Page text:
Most Extreme Superyacht

It may not be the fastest, but what could be classified as the world's most extreme superyacht has been developed. This wave-piercing luxury trimaran may look like something from a Star Trek movie, but it's no fantasy.

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Boat of the Future

It may not be the fastest, but what could be classified as the world's most extreme superyacht has been developed. And while it's not hard for some skunkworks whiz to draw some far-out lines on a computer, this design has both a pedigree and a working model. Craig Loomes Design has made a name for its many innovative motoryacht concepts; this new 148-meter (485-foot) plan certainly looks otherworldly, like something out of Star Trek. And with a transatlantic range at 40 knots it moves into territory where other superyacht designs have not ventured.

Skeptics may ask whether a trimaran hull will work for a superyacht. In this case, the design follows the formula that Loomes has exploited in smaller sizes, including a 23-meter (75-footer) built in Mauritius. This concept uses a long, slim center hull flanked by two narrow side hulls that provide stability. Such long and slim hulls endow this trimaran with a wave-piercing capability that will give it exceptional seaworthiness and a level ride, while minimizing pitching.

Another question is whether the slim center hull's narrow beam will restrict accommodations. In this case, a 148-meter hull has its advantages, with split-level luxury staterooms providing room for up to 28 guests. The master suite extends to three decks, which means, of course, it needs a private elevator. There also is accommodation for 11 personal staff and a crew of 48. Public rooms include observation lounges in the cross decks that link the center hull and side hulls-just the place to have drinks, do yoga and watch dolphins playing beneath you. There is a swimming pool, hot tub and plenty of room for sunbathing.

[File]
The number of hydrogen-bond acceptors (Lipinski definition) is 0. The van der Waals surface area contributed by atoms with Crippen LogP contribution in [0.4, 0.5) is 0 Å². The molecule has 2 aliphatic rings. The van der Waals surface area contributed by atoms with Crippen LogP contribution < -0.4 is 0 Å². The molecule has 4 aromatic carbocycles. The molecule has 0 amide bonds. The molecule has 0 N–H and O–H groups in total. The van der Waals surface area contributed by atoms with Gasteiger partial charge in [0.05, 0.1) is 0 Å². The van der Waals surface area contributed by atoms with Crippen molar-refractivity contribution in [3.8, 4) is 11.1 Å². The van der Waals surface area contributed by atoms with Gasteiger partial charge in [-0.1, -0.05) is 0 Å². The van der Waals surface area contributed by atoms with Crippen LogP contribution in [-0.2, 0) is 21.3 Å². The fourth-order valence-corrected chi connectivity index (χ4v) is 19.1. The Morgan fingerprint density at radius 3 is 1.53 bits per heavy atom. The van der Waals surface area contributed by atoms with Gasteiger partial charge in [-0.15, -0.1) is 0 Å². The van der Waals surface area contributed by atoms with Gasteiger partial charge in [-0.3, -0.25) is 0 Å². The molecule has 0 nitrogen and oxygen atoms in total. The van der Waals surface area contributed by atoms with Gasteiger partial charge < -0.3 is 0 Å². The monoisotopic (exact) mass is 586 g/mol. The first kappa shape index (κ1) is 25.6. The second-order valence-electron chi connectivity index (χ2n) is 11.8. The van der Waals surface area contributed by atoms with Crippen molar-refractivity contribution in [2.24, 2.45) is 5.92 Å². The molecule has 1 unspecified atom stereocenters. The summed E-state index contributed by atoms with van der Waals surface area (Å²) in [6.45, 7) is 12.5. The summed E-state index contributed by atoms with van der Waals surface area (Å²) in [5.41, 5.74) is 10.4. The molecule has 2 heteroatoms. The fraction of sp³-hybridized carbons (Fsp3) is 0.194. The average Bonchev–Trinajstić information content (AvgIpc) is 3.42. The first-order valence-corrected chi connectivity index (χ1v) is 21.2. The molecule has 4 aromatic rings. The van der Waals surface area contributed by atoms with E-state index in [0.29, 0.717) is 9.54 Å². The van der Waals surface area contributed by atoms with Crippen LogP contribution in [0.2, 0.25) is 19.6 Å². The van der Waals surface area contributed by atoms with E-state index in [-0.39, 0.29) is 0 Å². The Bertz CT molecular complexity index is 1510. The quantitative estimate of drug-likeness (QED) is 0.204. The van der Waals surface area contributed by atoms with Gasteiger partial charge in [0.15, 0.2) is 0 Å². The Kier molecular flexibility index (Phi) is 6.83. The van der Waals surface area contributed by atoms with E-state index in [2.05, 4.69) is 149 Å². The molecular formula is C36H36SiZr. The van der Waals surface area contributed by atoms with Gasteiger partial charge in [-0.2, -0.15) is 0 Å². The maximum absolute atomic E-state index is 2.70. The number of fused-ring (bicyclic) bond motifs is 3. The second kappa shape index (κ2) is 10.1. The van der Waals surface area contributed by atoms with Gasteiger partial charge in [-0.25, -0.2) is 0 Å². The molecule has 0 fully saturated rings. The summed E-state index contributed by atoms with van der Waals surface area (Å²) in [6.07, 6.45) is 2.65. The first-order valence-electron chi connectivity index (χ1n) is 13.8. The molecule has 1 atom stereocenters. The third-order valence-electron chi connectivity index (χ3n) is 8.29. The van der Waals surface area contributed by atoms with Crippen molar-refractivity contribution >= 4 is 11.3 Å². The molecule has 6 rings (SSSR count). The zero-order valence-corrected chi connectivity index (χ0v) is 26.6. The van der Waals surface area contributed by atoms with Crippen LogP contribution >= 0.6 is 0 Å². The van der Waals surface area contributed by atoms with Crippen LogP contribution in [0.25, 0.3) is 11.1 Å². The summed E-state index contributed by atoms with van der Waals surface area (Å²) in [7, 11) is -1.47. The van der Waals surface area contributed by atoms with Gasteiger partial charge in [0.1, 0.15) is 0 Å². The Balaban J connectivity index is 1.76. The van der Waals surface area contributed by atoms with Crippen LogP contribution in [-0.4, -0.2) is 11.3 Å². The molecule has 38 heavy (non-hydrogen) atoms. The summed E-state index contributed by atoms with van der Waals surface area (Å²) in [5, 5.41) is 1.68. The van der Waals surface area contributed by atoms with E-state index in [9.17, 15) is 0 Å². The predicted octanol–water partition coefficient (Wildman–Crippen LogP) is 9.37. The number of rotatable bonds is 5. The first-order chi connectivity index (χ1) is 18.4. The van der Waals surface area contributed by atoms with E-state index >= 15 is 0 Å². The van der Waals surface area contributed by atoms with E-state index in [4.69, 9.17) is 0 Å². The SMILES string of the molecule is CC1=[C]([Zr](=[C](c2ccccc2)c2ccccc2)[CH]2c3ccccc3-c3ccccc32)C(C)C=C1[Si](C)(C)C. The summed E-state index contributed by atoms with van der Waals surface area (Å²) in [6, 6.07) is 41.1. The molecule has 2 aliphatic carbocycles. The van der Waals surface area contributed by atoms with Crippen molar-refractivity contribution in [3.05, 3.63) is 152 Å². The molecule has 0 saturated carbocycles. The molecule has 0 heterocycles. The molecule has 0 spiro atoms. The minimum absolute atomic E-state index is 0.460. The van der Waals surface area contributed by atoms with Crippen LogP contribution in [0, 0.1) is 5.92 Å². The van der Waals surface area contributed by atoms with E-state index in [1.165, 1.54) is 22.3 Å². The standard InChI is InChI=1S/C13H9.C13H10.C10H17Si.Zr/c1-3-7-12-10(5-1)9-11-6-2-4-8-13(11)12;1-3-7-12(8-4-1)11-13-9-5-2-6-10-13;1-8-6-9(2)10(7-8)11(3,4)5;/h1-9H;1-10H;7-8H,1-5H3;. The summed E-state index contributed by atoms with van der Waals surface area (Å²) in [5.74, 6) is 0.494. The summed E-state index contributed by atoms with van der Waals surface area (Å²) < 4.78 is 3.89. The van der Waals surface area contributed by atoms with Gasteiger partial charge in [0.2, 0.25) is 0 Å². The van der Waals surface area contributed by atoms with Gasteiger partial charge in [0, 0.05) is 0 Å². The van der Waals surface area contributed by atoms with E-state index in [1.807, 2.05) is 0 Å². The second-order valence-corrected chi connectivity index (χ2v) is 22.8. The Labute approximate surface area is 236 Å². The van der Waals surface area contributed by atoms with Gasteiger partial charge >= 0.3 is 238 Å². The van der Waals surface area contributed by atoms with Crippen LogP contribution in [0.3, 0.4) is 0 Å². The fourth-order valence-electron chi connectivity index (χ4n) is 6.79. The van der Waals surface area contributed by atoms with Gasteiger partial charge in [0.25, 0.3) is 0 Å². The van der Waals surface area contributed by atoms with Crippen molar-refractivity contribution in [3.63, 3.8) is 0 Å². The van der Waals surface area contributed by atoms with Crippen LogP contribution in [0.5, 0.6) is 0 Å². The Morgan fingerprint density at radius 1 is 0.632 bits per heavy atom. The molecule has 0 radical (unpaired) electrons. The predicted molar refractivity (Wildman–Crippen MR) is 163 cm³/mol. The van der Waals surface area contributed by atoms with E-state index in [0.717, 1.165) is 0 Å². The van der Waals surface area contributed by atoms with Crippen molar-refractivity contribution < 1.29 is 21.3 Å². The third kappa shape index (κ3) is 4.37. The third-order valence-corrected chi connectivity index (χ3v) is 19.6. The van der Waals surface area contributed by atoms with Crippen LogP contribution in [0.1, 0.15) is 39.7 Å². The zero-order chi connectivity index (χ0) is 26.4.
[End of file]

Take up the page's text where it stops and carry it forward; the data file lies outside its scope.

Other facilities include a grand piano and bar, a helicopter pad, a grand hall and an internal harbor. A range of tenders is carried in garages built into the side and main hulls with the remainder of the side hull area given over to stowage and crew requirements.

Propulsion for this yacht comprises four MTU V-20 8000 diesels, each producing 8,200 hp and coupled to individual water jets. When all 33,000 horses kick in the yacht has a sprint speed of 50 knots, and at a cruising speed of 40 knots the range is over 3,000 miles. It seems remarkable that a 148-meter, 3,000-tonne (3,360-ton) displacement hull can operate at a draft of just 3.5 meters (11 feet 6 inches), but that's another multihull advantage.

Not only does this superyacht have spectacular interior accommodations, but it also has a stunning external appearance. The side hulls are placed right aft, and two angled fins dominate the superstructure and incorporate air intakes and provide a mounting for antenna. Perhaps the most striking feature is the rows of windows and portholes along the hull that reflect the five decks of accommodation. Construction is likely to be in aluminium or high-tensile steel; Craig Loomes design has already identified shipyards that can construct such an unusual design.

A clue to a possible destination of this new ship is the inclusion of a mosque, but we think she would be equally at home in the Caribbean or South Pacific-or outer space.

Contact: Craig Loomes Design; designer@cld.co.nz